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Each page on the Web has a unique address called a Uniform Resource Locator (URL). The URL gives you a general idea of where the resource originates and who is responsible for creating it. The address also hints at the type of resource and whether or not it will be of value to you.

Let's look at the following sample URL, which is the address for the University Libraries' laptop computer policies.


1. Protocol

  • All Web addresses begin with http which stands for HyperText Transfer Protocol, the set of standards used by computers to transfer hypertext files (Web pages) over the Internet.

2. Domain

  • This section identifies the computer on which the Web page is located. From this information, you can determine the entity supporting the computer, and the type of organization it represents.
    • www indicates that this computer is acting as a Web server.
    • ua is an abbreviation for the University of Alabama.
    • lib indicates that this is a library Web page.
    • The last part of the domain (in our example .edu) is called the 'top-level domain.' This tells us what type of organization is running the computer.
  • Below are four major categories of Web sites that can be distinguished by the top-level domain:
    • .edu = educational institution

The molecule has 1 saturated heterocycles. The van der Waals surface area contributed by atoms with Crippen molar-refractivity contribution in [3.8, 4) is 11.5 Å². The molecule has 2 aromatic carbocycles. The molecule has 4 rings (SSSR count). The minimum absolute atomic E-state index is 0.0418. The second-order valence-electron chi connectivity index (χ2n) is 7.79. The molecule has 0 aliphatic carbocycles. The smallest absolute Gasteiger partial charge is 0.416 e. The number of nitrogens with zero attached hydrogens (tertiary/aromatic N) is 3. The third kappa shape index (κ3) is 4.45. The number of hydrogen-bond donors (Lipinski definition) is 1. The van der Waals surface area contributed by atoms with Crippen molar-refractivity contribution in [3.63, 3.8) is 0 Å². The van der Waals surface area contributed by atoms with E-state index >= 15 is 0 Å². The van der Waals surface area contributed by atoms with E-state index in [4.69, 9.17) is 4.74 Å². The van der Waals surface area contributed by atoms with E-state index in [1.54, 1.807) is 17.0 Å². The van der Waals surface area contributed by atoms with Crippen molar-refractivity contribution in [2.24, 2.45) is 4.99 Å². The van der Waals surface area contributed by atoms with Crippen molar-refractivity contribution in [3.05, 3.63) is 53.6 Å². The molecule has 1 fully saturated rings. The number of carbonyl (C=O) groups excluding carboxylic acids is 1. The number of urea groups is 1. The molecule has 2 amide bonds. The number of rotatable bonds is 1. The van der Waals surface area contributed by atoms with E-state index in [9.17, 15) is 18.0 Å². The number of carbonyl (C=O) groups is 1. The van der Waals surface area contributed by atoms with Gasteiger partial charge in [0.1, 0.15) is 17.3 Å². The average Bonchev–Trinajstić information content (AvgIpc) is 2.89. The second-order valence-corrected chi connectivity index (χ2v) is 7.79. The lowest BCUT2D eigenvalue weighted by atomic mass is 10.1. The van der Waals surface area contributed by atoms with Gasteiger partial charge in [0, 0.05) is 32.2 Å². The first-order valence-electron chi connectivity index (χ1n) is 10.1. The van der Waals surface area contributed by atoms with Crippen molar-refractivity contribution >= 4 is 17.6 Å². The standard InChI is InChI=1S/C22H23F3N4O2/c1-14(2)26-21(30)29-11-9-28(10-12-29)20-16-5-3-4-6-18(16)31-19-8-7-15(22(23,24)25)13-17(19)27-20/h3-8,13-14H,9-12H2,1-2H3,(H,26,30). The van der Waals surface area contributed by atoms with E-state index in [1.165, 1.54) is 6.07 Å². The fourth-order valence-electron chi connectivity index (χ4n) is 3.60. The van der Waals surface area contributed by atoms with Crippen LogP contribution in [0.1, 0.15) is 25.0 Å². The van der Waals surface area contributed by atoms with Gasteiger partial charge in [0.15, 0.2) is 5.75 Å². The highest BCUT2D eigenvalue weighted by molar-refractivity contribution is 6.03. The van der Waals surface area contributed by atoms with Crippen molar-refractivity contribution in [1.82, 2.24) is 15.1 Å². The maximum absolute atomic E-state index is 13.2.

• .gov = government site
    • .org = organization or association
    • .com = commercial enterprise

There are other less common top-level domains as well, such as .mil (military) and .net (network access provider).

You will also occasionally see two-letter codes at the end of the domain. These are country codes, which have been assigned to identify and locate files stored on host computers in countries around the world. Some examples:

  • .ca = canada
  • .uk = united kingdom
  • .de = germany
  • .mx = mexico
  • .au = australia

If you wish, you may see a complete list of these country codes.

3. Path

  • The last part of the URL is the path. The domain has identified one computer out of the millions of computers connected to the Internet, but it's the path that pinpoints one specific file on that computer.
  • In our example, the path is policies/laptop.htm. This tells us that we are looking in a directory (or folder) on the host computer called 'policies' and that the filename is 'laptop.'
  • The .htm is known as a file extension and tells us what type of file it is. In this case, it's a hypertext file (Web page).
 
     
 

©2006 - University Libraries , The University of Alabama
adapted with permission from
Healey Library , University of Massachusetts, Boston
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